Using catchy slogans, Springfield Armory is setting their sights in a younger generation of shooters. (Photo: Springfield Armory)
Springfield Armory is throwing its weight behind a new marketing campaign meant to drum up interest over the gun maker’s new project, the Saint, set to drop on Nov. 1.
Working under the “Defend Your Legacy” title, the gun maker is championing tradition, toughness and brand loyalty to convince consumers to tune into the new product.
“The moment you realize you have something to lose, you have a choice. Train to defend it. Or let someone else define its fate. Which will you choose? A legacy is defined by choices. And only limited by the ability to defend it. It is your right to do everything you can to protect what you have,” reads the mission statement.
Hammering home the notion of legacy, the company’s CEO Dennis Reese commented that Springfield’s own tradition is built upon years of loyalty and trust between the gun maker and customers.
“Over the past 40 years, it has been my family’s privilege to be a part of Springfield Armory’s legacy,” said Reese in a recent press release. “This company’s storied history has been built on generations of loyal, responsible consumers. They protect their families, our country and this freedom every day.”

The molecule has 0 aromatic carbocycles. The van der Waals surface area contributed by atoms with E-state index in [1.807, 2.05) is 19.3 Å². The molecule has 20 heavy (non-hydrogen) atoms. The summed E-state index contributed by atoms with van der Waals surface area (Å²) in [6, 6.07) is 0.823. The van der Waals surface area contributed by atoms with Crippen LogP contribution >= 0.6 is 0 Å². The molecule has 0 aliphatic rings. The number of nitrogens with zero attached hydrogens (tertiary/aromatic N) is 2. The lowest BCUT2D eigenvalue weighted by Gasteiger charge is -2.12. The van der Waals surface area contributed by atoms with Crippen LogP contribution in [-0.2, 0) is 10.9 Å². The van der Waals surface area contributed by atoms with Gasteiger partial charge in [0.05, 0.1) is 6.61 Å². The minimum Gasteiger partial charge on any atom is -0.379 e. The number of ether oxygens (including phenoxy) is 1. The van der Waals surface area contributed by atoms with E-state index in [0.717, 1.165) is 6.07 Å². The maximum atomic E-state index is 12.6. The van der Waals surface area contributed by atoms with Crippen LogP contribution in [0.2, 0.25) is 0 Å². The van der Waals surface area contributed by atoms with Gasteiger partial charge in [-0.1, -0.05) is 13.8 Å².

Springfield Armory has a robust history backing it. Founded in 1777 during the American Revolution, George Washington ordered the creation of the armory to store ammo and gun carriages. Seventeen years later, the armory began work on muskets and spent the next 150 years supplying guns for every major American war. The original shop closed in 1968, but in 1974 the Reese family opened it back up, beginning production on the M1A rifle.
While the lure of history and tradition is aimed at the older generation, Springfield has specifically targeted millennials in its ads and creation of the clever campaign moniker complete with hashtag. #DefendYourLegacy encourages consumers to engage in conversation with each other online and across all social media platforms. In addition, the company assembled multimedia featuring young people accomplishing physical feats with voice-overs spouting catchy phrases such as “train your fear” — perfect for a generation known for 120 characters or less.
As the days draw nearer to the big unveiling, Springfield plans to continue unleashing new multimedia for consumers teasing the Saint’s arrival.